[FOM] Type-Occurrence-Token
A.P. Hazen
a.hazen at philosophy.unimelb.edu.au
Fri Sep 23 04:10:11 EDT 2005
[In response to John Corcoran's most recent posting.]
Charles Parsons has written, somewhere, of the "obscure notion" of
an OCCURRENCE. Put on hold any doubts you might have about the
type/token distinction. (If you don't have any nervousness about
THAT distinction, go read David Kaplan's "Words" ["Aristotelian
Society Supplementary Volume" 1990, pp. 93-199], or maybe Peter
Simons's "Token Resistance" ["Analysis" (the philosophy journal of
that title, not the math or psychotherapy ones!) v. 42 (1992), pp.
195-203]. But for the length of this posting, assume the type/token
distinction.)
An occurrence of a symbol in a TOKEN expression is a token: in
writing "cat" you will produce a physical object-- a thin,
discontinuous, film of ink on part of your whiteboard, say-- and the
occurrence of "a" in that token of "cat" will be a smaller physical
object. But what is an occurrence of a symbol (or, more generally,
an expression) in a TYPE expression? It's not a type. ("Proof":
There are two occurrences of "b" in "rabbit," but the symbol "b" is a
single type.) It's not a token. ("Proof": just as it makes sense to
talk of formulas too long ever to be written down -- formula-types
which will never have tokens -- it also makes sense to talk of
occurrences in such a formula of terms that are too long ever to be
written down.)
Suspicion: "occurrences," if taken seriously, are a third
ontological category, distinct from both types and tokens!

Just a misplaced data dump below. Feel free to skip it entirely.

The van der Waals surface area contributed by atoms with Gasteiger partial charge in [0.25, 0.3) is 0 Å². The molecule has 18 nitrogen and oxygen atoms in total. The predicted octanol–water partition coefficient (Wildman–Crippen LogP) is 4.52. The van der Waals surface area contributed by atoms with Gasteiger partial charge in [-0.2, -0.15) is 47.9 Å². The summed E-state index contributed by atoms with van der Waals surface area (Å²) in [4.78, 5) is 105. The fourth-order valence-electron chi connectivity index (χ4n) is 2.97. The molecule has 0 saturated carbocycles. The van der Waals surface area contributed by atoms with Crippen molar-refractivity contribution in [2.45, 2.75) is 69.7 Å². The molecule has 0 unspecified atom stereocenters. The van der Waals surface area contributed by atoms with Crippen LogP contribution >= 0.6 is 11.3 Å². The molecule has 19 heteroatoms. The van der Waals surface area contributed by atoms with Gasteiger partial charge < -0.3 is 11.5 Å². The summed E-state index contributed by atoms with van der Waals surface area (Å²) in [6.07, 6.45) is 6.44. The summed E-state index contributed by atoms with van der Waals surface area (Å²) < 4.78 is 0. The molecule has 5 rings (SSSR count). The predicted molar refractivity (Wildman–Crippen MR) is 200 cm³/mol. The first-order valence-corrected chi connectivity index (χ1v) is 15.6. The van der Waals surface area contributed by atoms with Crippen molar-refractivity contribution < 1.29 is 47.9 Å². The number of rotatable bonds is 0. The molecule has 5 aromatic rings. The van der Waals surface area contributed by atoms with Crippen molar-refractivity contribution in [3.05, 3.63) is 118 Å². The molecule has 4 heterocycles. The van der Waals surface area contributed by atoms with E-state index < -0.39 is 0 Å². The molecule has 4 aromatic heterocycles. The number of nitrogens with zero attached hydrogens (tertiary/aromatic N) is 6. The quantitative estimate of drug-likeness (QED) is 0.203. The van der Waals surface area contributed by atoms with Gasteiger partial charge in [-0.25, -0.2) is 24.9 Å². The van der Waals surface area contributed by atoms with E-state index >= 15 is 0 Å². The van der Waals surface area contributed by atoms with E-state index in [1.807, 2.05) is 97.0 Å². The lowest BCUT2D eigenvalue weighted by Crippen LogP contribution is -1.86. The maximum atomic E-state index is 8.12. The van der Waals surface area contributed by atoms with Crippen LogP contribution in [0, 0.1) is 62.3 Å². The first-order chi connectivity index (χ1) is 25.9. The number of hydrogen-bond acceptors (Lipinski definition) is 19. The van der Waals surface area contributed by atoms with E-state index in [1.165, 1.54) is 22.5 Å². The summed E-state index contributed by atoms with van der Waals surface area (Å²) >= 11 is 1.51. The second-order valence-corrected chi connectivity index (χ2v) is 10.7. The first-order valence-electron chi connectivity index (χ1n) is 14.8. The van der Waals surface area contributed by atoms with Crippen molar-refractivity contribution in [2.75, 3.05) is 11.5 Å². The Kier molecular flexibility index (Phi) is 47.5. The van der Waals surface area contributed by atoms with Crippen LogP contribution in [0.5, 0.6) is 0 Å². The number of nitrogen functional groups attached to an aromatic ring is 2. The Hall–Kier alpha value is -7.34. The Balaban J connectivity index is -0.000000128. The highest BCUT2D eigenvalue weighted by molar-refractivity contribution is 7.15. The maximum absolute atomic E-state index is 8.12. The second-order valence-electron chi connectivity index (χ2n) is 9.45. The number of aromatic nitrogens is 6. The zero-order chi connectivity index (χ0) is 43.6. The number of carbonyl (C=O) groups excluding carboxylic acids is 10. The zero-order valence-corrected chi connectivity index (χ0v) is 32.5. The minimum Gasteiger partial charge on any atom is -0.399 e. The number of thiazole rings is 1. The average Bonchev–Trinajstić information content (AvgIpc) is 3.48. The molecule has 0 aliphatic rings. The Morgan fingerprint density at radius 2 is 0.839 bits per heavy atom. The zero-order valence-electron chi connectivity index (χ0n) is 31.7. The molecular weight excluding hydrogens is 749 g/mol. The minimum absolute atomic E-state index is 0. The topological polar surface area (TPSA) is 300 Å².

I know of little published literature on this. There's an article
by Linda Wetzel in "Journal of Philosophical Logic" v. 22 (1993), pp.
215-220.
I suspect it is a deep philosophical question: perhaps connected to
that of the status of objects "in" a structure which arises in
"structuralist" approaches to the philosophy of mathematics. (Cf.
Charles Parsons, "The structuralist view of mathematical objects," in
"Synthese" v. 84 (1990), pp. 303-346.) What is surprising is how
LITTLE it seems to worry actual workers in logic and foundations.
The explanation, at least in part, seems to be that the concept of an
occurrence doesn't really do much work, even in the elementary
metatheory of symbolic logic where one would expect it to. In
informal contexts (like: classrooms) we talk about the occurrences of
a variable in a formula, and which ones are free and which ones are
bound and.... But in formal, technical, work only the relational
notion of a variable HAVING OCCURRENCES in a formula is used. The
"Syntax" chapter of Quine's "Mathematical Logic" illustrates the
phenomenon. (Quine, by using a first-order language of elementary
syntax, manages to be fully rigorous and also to keep fairly close
to the ... umm, grammar? ... of informal discussions of syntax.) A
(quite artificial) notion of an occurrence of a substring in a string
is defined, but it is subsequently USED only to define the relational
concepts.
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Allen Hazen
Philosophy Department
University of Melbourne
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